Women’s Reservation Act 2023:
Illusion of power

The Women’s Reservation Bill 2023 was passed in the Rajya Sabha on September 22 and in the Lok Sabha on September 20, 2023. It is now known as the Nari Shakti Vandan Adhiniyam 2023.

It reserves 33% of Lok Sabha seats and state assembly seats in the General category for women through direct election. One thirds of seats in the Lok Sabha and state assemblies which are currently reserved for Scheduled Castes and Scheduled Tribes will be reserved for women of these sections respectively.

The reservation period will initially last for 15 years from the commencement of the Act, with Parliament having the power to extend it. The implementation of the reservation will begin after the completion of the delimitation process based on the first census conducted after the Bill’s passage. Seat rotation for the reserved seats will occur after each subsequent delimitation. This implies rotation approximately every 10 years, as after 2026 delimitation is mandated to take place after every census.

The next census is proposed to be held in 2024, after the General Elections. Usually results of census take about 2 years to come out. After this, delimiting of constituencies will take another 2 years. Therefore, it is not expected to have the law implemented till the 2029 General Elections.

The Act has been portrayed as a victory for the cause of emancipation of women in India.

The effort to pass a law mandating 33% reservation for women in legislative bodies has a long history, stretching over more than 27 years. Women’s organisations have held passionate debates and protest actions on this issue. Every government has promised to implement this demand. However, the Bill had failed to be passed in Parliament, until September 2023.

Why is women’s empowerment such a burning question?

The demand for empowerment of women arises out of the conditions of exploitation and oppression of women in our society.

In  spite of all the claims of economic development by our rulers, the conditions of the vast majority of women remain extremely oppressive and backward.

Women are victims of multiple forms of exploitation. In our country, women suffer from capitalist exploitation as well as the remnants of feudalism and the caste system. Women carry the double burden of working for a livelihood and of bearing and nurturing the new generation. Women and girls of the working class and peasantry continue to be deprived of access to education, adequate nutrition and basic health and maternity services. They are paid less than men for the same work, they are the first to be thrown out of jobs. Women continue to remain victims of caste oppression and other backward practices. They are the worst victims of every form of communal and sectarian violence. Religious authority is used to suppress the rights of women. They are deprived of an equal share in family inheritance. They continue to be treated as objects of sexual gratification and super-exploitation. The institutions of the state, including the bureaucracy, the police and the courts, blatantly discriminate against women and routinely hold women themselves responsible for the numerous crimes committed by the exploiters.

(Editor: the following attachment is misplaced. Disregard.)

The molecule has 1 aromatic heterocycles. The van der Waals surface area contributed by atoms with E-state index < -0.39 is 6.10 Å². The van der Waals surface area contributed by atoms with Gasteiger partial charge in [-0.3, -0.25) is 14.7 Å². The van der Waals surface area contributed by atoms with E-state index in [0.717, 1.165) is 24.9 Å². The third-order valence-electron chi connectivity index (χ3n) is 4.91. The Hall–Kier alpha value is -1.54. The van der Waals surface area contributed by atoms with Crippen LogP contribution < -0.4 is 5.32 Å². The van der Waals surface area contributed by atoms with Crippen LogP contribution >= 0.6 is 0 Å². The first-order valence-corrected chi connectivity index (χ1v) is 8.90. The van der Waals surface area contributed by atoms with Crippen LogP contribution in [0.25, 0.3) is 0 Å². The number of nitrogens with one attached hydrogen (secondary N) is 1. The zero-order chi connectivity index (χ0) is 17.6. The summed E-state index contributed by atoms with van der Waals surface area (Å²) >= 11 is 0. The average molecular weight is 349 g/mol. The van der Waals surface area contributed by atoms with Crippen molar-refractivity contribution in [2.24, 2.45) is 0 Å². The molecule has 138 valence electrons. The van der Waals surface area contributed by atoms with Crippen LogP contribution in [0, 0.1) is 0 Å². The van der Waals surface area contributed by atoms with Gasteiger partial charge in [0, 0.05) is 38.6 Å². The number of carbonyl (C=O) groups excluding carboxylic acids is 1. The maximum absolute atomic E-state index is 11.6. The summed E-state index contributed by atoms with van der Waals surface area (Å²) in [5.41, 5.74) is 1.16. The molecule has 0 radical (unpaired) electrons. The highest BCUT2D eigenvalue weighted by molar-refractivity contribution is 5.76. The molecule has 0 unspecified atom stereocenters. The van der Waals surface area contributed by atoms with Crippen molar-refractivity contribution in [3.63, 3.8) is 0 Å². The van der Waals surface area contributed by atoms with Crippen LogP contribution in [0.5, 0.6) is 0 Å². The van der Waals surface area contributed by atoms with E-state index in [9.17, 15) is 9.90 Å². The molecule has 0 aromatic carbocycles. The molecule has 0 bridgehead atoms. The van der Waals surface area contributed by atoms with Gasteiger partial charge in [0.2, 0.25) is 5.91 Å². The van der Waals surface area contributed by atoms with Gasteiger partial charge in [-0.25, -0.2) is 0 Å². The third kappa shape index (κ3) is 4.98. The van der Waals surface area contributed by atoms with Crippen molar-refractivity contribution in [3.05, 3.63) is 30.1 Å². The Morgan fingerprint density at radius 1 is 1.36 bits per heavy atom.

The degree to which women are represented in legislative bodies is just one symptom of the position and condition of women in our society. The question that needs to be addressed is: will “correcting” this symptom artificially through a fixed quota, without identifying and addressing the root cause of the problem, serve to really empower women?

What are the factors that perpetuate the oppression of women? What keeps women marginalised in the economic and political life of our country? Unless these factors are identified and eliminated, women cannot be empowered to liberate themselves from all forms of oppression, merely through seat reservation in legislative bodies.

The source of women’s oppression

The subordinate position of women in society has its source in the class division of society. Women will remain oppressed as long as the exploitation of one class by another prevails in society. This was recognised by the communist leaders of working women in North America and Europe more than 100 years ago. They gave the call that the path to the liberation of women lies in the struggle for the transformation of society from capitalism to socialism and communism.

The root cause of continuing discrimination and oppression of women lies in the nature of the capitalist economic system, which is oriented to maximize private profits in the hands of a wealthy minority, through maximum exploitation of the toiling majority. Capitalism in India has developed by perpetuating caste and gender-based discrimination and oppression. The subordinate position of women in society helps in maximising capitalist profits through their super-exploitation.

Having more women legislators will not change the nature of the capitalist economic system and its political process 

The demand for 33% reservation for women in legislative bodies is based on the notion that the problems of women will get addressed, that laws and policy decisions will be more favourable towards women if more women occupy legislative positions.